Galaxy Dash


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ard music," she said. "I heard it when I came in. Something like the sighing of wind in winter trees." "That's the hymn of the Microfabridae," Dink said. "They all sing together while they work, a chorus of some twenty million voices." He took her arm. "If you listen very carefully, you'll find the song these little workers sing the most beautiful music in the world." Orison closed her eyes, leaning back into Dink's arms, listening to the music that seemed on the outermost edge of her hearing. Wildness, storm and danger were its theme, counterpointed by promises of peace and harbor. She heard the wash of giant waves in

the song, the crash of breakers against granite, cold and insatiable. And behind this, the quiet of sheltered tide-pools, the soft lub of sea-arms landlocked. "It's an ancient song," Dink said. "The Microfabridae have been singing it for a million years." He released her, and opened a wood-covered wooden box. He scooped up a cupful of the sand inside. "Hold out your hands," he told Orison. He filled them with the sand. "Throw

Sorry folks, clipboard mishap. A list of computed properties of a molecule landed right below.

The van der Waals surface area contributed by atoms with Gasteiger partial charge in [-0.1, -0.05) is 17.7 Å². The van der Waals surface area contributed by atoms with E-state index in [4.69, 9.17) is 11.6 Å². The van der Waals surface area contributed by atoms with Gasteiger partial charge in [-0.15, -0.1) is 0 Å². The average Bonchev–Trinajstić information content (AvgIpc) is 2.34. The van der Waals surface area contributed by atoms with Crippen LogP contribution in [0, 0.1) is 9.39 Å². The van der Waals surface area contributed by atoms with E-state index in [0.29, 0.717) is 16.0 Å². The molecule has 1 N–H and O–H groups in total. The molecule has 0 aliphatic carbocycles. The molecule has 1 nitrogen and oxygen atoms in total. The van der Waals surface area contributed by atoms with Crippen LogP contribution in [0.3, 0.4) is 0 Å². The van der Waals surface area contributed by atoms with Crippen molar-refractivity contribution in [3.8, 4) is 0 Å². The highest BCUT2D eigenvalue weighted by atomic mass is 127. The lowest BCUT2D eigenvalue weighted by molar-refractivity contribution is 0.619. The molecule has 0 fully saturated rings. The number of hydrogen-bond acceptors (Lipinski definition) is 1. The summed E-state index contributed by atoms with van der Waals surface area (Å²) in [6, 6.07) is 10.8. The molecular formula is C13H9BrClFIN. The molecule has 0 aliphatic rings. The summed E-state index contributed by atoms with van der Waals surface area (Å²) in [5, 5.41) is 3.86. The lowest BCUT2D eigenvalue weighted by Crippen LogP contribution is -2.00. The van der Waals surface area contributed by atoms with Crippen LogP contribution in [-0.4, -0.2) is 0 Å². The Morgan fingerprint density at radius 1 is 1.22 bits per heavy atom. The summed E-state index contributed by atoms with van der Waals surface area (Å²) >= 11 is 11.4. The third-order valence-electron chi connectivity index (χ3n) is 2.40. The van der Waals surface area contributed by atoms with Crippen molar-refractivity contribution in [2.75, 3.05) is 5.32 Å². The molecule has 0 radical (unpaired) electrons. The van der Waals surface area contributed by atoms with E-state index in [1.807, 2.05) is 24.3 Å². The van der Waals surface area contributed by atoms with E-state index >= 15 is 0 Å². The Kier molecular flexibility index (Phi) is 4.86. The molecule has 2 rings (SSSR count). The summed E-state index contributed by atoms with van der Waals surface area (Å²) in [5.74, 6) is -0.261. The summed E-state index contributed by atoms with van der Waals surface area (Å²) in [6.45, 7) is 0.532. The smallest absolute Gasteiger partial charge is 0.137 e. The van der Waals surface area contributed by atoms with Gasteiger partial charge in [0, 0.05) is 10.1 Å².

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our singers some supper for their song," he said. Orison went with her cupped hands to the nearest tank and sprinkled the mineral fishfood around inside it. The Microfabridae leaped from the liquid like miniature porpoises, seizing the grains of sand in mid-air. "They're so very strange," Orison said. At the bottom of the tank she thought she saw Ben Franklin again, winking at her through the bubbling life. Nonsense, she thought, brushing her hands. Dink took her to the elevator and pressed the "Down" button. "Don't come up here again unless I bring you," he said. "The Microfabridae aren't dangerous, despite what my brother told you, but some of our processes might involve some risk to bystanders. So don't t